animatedviews.com
  Pictured:  Pure Awesomeness




Like most cartoons from the 80's, each episode of Bravestarr had some type of moral lesson that the main characters tried to impart to the viewer at the end of each episode (once they were done beating the crap out of their enemies).  Also like a lot of 80's cartoons, the show decided to do an anti drug episode.  As you would expect a show with a gun toting, talking horse to do, Bravestarr decided to kick things up a few notches pass traumatizing.

The episode entitled 'The Price' begins with Bravestarr and Thirty dealing with a serious problem:  Miners on their planet are having complete mental breakdowns due to ingesting a new drug called 'spin.'  The symptoms that the addicts are showing include paranoia, violent shaking, and thinking that spiders are crawling all over their bodies.


...and David Lynch movies start making sense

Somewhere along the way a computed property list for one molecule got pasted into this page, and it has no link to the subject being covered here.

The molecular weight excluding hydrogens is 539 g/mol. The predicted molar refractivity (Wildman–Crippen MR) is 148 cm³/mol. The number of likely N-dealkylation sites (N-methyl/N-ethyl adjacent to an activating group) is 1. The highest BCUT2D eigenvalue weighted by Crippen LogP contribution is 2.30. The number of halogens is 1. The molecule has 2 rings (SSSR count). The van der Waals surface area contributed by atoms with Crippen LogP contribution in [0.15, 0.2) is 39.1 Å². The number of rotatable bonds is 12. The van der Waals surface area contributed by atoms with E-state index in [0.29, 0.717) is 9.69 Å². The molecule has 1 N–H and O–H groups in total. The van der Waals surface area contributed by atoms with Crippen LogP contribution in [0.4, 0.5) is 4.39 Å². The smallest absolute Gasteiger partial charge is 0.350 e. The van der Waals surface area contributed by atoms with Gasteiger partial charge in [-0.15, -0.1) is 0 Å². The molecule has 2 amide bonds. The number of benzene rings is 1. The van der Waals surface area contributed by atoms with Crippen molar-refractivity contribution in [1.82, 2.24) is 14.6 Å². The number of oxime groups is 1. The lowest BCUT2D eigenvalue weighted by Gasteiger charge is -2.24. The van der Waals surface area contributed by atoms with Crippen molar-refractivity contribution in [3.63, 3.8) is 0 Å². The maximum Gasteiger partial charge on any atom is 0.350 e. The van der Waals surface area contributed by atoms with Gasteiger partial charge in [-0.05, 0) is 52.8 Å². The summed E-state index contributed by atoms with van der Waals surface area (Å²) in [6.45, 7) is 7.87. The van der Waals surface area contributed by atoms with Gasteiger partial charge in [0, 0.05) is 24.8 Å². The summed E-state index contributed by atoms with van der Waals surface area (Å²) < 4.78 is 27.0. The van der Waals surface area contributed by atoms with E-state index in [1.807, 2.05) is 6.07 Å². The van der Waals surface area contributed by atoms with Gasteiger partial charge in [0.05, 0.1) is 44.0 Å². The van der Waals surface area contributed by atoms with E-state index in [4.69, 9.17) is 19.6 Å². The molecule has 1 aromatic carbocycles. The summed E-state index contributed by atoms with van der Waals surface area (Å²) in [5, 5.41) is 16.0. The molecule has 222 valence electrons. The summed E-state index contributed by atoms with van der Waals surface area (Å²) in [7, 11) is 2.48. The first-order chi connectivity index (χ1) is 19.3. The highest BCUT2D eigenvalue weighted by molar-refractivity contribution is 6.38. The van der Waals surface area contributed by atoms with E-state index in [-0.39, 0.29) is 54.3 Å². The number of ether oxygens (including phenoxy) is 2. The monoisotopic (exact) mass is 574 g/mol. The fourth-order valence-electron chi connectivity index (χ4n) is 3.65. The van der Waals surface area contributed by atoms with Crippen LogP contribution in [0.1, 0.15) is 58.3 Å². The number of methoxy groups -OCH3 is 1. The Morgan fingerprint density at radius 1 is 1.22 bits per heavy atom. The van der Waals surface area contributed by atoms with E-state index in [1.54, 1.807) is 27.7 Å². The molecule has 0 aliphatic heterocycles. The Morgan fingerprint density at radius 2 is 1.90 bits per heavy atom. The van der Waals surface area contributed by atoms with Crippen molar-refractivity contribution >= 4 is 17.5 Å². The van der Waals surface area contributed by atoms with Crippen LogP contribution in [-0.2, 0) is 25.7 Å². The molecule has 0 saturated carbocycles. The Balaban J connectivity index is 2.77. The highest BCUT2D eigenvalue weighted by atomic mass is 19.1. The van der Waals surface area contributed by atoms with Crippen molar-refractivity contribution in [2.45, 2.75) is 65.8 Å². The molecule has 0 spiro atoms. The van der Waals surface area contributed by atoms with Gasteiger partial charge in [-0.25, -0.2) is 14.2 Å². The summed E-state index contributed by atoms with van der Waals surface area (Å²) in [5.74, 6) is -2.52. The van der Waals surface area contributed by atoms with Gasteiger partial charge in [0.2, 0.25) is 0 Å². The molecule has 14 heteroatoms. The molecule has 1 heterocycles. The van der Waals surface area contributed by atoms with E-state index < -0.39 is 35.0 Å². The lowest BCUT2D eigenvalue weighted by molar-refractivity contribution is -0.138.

While the marshal and his trusty steed are dealing with the strung out miners, Brad (the annoying kid character all these shows have) and his best friend Jay are putting the finishing touches on a fort that they have been building.  As they celebrate their newly constructed clubhouse, a dingo that speaks with an Australian accent (and is dressed like a cast member of Miami Vice) walks up an introduces himself.  It turns out that he is a 'spin' dealer himself and is willing to give each of the boys a free sample.

Brad makes the wise decision to walk away, but Jay decides to give the drug a chance in the name of not being "chicken."  He also makes Brad promise not to tell anyone that he is getting loaded in their clubhouse with the drugs he got from an Australian dingo.



And for the record, mate, I never ate anyone's baby.


Brad and Jay meet up later and argue about their stances on drug use.  Jay thinks that the drug was incredible and wants to do it again.  Brad warns him that he has heard about multiple miners going to the hospital or dying from using it.  Jay explains that it won't happen to him since he can "handle it."